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Figure 1. Dynamics of Gag molecules observed by iPALM. HIV Gag(MA-Dendra2-CA) VLPs were produced in HEK293 cells and imaged by iPALM as outlined in text. (A) Diagram representation of iPALM. The Gag VLP is shown as a dark sphere, iPALM has 8 nm voxel resolution which allows localization of molecules within the VLP. A 20 nm cross section is shown in green for scale. (B) Diagram representation of the position of Dendra2 molecules within the presumed Gag(MA-Dendra2-CA) lattice within the VLP. (C) Histogram representation of number of Gag molecules counted in 200 representative VLPs. (DG) shows the position of individual Dendra2 molecules in two consecutive localizations within the same VLP (ΔT is 45 min). Significant re-arrangements are visible within the lattice when (D,F) are compared. (E,G) show a histogram of the radial position of each Dendra2 molecule localized within the VLP shown in (D,F) with respect to the center of the VLP (demonstrated by arrow in panel B). (HK) show a similar VLP as in (DG), except in the presence of DSS which is a membrane permeable cross linker. Significant lower dynamics are observed in (H,J) in the presence of DSS.
Figure 1. Dynamics of Gag molecules observed by iPALM. HIV Gag(MA-Dendra2-CA) VLPs were produced in HEK293 cells and imaged by iPALM as outlined in text. (A) Diagram representation of iPALM. The Gag VLP is shown as a dark sphere, iPALM has 8 nm voxel resolution which allows localization of molecules within the VLP. A 20 nm cross section is shown in green for scale. (B) Diagram representation of the position of Dendra2 molecules within the presumed Gag(MA-Dendra2-CA) lattice within the VLP. (C) Histogram representation of number of Gag molecules counted in 200 representative VLPs. (DG) shows the position of individual Dendra2 molecules in two consecutive localizations within the same VLP (ΔT is 45 min). Significant re-arrangements are visible within the lattice when (D,F) are compared. (E,G) show a histogram of the radial position of each Dendra2 molecule localized within the VLP shown in (D,F) with respect to the center of the VLP (demonstrated by arrow in panel B). (HK) show a similar VLP as in (DG), except in the presence of DSS which is a membrane permeable cross linker. Significant lower dynamics are observed in (H,J) in the presence of DSS.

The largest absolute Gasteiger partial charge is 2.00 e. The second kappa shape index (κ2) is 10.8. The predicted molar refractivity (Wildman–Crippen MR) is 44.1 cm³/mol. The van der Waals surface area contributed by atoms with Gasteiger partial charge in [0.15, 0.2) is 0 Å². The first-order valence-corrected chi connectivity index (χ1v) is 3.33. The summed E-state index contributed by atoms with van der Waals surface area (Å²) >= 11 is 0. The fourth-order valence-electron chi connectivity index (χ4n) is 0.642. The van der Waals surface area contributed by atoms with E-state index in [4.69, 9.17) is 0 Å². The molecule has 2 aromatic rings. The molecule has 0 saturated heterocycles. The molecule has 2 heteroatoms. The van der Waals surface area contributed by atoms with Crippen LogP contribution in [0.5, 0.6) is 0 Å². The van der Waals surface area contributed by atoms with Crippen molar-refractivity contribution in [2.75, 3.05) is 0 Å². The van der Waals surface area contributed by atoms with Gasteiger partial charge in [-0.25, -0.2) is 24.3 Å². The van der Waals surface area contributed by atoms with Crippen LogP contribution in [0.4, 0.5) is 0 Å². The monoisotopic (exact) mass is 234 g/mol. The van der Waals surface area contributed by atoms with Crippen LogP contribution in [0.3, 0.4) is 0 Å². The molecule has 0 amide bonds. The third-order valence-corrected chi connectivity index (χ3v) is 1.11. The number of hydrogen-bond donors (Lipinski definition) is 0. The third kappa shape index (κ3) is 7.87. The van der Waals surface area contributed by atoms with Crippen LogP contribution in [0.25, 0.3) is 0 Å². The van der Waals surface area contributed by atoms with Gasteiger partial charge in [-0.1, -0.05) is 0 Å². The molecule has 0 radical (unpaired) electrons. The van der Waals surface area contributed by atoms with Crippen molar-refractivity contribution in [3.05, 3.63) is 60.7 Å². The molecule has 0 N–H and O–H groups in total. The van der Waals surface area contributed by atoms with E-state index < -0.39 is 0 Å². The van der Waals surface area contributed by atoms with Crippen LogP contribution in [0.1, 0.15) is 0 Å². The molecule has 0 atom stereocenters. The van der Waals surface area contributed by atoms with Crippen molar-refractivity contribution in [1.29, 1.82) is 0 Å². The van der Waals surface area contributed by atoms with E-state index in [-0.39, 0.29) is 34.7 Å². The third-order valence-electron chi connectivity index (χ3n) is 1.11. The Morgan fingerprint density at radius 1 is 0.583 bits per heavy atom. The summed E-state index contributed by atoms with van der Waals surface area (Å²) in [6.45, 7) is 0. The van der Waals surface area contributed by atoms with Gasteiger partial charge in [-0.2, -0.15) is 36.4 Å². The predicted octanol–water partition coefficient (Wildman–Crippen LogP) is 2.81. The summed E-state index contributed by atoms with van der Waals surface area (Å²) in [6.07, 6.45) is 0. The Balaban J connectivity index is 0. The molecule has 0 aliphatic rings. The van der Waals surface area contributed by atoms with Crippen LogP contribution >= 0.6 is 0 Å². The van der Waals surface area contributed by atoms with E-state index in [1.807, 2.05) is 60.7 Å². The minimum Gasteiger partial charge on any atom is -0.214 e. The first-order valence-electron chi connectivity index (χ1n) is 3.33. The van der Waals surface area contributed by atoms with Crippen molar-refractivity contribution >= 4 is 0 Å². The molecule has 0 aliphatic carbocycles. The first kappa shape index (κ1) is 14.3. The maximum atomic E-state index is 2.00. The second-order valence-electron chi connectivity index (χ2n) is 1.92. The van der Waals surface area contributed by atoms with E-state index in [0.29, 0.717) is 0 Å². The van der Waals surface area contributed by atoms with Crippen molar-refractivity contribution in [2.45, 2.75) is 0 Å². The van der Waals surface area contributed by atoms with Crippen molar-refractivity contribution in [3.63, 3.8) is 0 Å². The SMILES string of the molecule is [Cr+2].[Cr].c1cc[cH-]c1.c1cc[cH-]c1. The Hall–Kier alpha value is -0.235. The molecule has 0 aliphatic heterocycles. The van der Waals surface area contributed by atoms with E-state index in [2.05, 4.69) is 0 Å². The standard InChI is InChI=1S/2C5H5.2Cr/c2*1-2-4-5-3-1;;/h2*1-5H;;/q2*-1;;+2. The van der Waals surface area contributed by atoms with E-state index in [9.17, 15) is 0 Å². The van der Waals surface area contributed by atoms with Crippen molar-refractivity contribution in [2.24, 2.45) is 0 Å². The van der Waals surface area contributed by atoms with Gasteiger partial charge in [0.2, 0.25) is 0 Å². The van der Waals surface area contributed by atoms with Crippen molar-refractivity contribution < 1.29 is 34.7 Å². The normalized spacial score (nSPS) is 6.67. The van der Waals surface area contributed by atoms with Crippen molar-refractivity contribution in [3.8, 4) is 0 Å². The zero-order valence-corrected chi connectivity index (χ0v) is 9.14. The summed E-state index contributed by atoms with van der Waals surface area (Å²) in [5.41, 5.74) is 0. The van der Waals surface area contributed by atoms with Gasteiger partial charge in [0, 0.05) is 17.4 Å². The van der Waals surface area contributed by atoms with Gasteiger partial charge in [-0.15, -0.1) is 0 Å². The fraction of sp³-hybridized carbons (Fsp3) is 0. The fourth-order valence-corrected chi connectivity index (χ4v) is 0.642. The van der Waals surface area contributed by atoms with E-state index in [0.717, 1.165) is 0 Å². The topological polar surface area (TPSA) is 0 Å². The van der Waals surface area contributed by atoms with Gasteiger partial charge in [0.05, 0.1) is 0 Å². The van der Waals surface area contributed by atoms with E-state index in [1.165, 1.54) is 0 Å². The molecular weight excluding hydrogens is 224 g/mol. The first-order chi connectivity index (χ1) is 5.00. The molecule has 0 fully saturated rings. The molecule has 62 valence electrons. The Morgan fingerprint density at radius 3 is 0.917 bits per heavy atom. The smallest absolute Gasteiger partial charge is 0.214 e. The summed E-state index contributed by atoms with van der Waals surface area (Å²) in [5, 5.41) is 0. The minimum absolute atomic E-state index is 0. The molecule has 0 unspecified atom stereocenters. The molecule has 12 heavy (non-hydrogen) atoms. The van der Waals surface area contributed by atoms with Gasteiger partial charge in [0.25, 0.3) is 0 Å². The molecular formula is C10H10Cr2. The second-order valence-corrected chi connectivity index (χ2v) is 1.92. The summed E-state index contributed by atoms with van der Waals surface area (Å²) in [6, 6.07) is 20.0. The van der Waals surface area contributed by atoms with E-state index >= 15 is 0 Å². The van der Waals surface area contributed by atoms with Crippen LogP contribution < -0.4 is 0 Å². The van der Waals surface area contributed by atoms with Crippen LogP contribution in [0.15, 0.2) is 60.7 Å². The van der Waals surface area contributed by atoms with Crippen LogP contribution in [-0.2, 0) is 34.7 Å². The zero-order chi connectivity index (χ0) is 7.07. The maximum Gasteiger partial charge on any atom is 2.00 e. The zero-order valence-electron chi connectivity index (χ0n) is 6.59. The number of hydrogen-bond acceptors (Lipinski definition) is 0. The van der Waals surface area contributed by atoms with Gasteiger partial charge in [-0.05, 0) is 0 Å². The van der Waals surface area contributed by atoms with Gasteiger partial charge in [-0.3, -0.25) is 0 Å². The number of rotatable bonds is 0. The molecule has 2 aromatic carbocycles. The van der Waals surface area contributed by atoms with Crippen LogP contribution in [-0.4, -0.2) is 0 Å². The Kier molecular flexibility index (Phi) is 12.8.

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Figure 2. Dynamics detected by kinetic biochemical assay. HIV Gag VLPs were assembled from HEK293 cells by expressing: (A) Top shows a model of a Gag VLP with 80% Gag, 10% Gag-SNAP and 10% Gag-Halo. Both Halo and SNAP are fused to Gag after the p6 domain as further explained in text. HaXS8 is applied to the VLP solution at time zero and VLP fractions are harvested according to the displayed time. The ratio of the hetero-dimer formation in the presence of HaXS8 as a function of time is quantified from the western blots. (B) Similar to (A) except with 60% Gag, 20% Gag-SNAP and 20% Gag-Halo. (C) similar to A and B except with 20% Gag, 40% Gag-SNAP and 40% Gag-Halo.